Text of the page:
The Masters Tournament kicked off yesterday at Augusta National Golf Club. The competition is in its 84th year, because one can never underestimate the appeal of watching a bunch of [predominantly] white dudes spoil a good walk by chasing a ball with a stick over four days.
The leadup to the 2018 tournament offered a brief moment of hilarity for the notoriously stodgy event, when it was reported course security had been given a list of phrases spectators are prohibited from saying:
Spectators who yell the phrases like "Dilly Dilly" will be removed from Augusta National at the Masters, according to a report from Bryce Ritchie of Bunkered Online.
Ritchie reports that security staff at the renowned golf course has been handed a list of sayings that are prohibited and anyone who shouts them will be "removed" immediately.
This announcement came after several weeks' worth of complaints about boorish fan behavior on the PGA tour. This year alone, Justin Thomas had a heckler ejected at the Honda Open for repeatedly yelling "Get in the bunker!" and Sergio Garcia booted a guy at the WGC-Dell Technologies Match Play in Austin. After the Arnold Palmer Invitational last month, Rory McIlroy suggested limiting alcohol sales as a way to help:
"I don’t know, I think it’s gotten a little much, to be honest. I think that they need to limit alcohol sales on the course, or they need to do something because every week, it seems like guys are complaining about it more and more."
Golfers complaining about something. Go figure. The thing is, while the R&A and USGA has an exhaustive list of rules for players, there's nothing governing fan behavior. Sure, the PGA has a set of fan/spectator guidelines, just like every other professional sport, but they seem to be the only ones who take it as seriously, especially with respect to the prohibition of vulgar or abusive language.
Well, f*ck that. Obviously, security should be present to prevent physical interference with the game or its players (as is with the case in any other sport), and there are pros and cons to the gallery's proximity to the golfers themselves: a fan can't high five Jose Altuve while he's legging out a home run, for example, but neither can an NFL player necessarily hear direct insults about their wife or family. Beyond those concerns though, what is it about golf that makes it immune from a little chatter?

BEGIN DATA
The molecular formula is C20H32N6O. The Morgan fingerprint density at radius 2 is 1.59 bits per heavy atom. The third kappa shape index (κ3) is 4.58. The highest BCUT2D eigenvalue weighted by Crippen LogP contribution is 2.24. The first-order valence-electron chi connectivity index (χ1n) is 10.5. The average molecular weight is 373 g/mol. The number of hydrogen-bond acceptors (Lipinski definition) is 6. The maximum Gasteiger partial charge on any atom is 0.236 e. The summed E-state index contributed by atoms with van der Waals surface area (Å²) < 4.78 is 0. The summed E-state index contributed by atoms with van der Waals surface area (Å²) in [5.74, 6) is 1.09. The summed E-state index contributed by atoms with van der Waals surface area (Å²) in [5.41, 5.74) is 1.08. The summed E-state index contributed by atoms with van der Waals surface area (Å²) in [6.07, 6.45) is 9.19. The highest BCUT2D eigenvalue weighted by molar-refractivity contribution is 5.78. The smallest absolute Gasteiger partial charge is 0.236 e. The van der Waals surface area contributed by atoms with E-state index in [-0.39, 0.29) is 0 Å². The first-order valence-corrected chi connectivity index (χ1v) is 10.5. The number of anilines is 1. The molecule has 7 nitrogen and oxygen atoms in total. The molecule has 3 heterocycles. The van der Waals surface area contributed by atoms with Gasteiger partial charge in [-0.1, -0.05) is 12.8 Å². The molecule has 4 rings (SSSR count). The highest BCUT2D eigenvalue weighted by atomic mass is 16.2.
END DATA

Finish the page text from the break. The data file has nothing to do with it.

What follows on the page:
Let's rank these tasks in order of difficulty:
- Hitting a Clayton Kershaw four-seam fastball into fair territory
- Catching an over-the-shoulder touchdown pass while being covered by Patrick Peterson
- Making a jump shot over Draymond Green with .8 seconds on the shot clock
- Whacking a stationary ball on the ground with a stick
I'm not going to argue that hitting a golf ball onto a fairway or sinking a putt of over three feet is easy ... except I am, because scads of doughy, middle-aged office drones manage to do so on a daily basis, often while drunk. Meanwhile, every other one of those tasks listed can only be performed by elite athletes, all of whom do so while being screamed at by thousands of intoxicated idiots.
Is "Dilly dilly" an objectively stupid expression? Of course it is, and bellowing it in public is effectively the same as putting a Nike "swoosh" sticker on your back windshield: it gives free advertising to a company that will make more money in the time it takes to read this sentence than you or any of your offspring will earn in your entire lives. In this case, Anheuser-Busch (a subsidiary of InBev).
At least they aren't still promoting date rape.
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Actual footage of the 2017 Masters.
Naturally, the only parties that could come out looking worse than the swill merchants at AB are the Masters and Augusta National, a club which only admitted women in 2012 (and still has only three female members). The club also leveled bans on announcers Gary McCord and Jack Whitaker, the former for joking (in 1994) that AGNC used bikini wax to make the greens so slick, the latter for referring to the 1966 crowd of Masters spectactors as a "mob." Whitaker was allowed back in 1972. McCord is still banned.
Like many Americans, I have succumbed to golf's seductive charms, meaning I've fallen asleep on my couch while it droned in the background on a lazy Sunday. But by constantly falling back on golf's hoary "gentlemen's game" mystique, clinging to their opaque notions of discipline (punishments are never revealed, or even confirmed), and wringing their liver-spotted hands at the thought of the unwashed, beer-chugging masses ruining the cathedral-like sanctity of their giant lawns, the powers that be in pro golf will continue to come across as a bunch of arrogant stiffs with a nine-iron lodged firmly up their collective asses.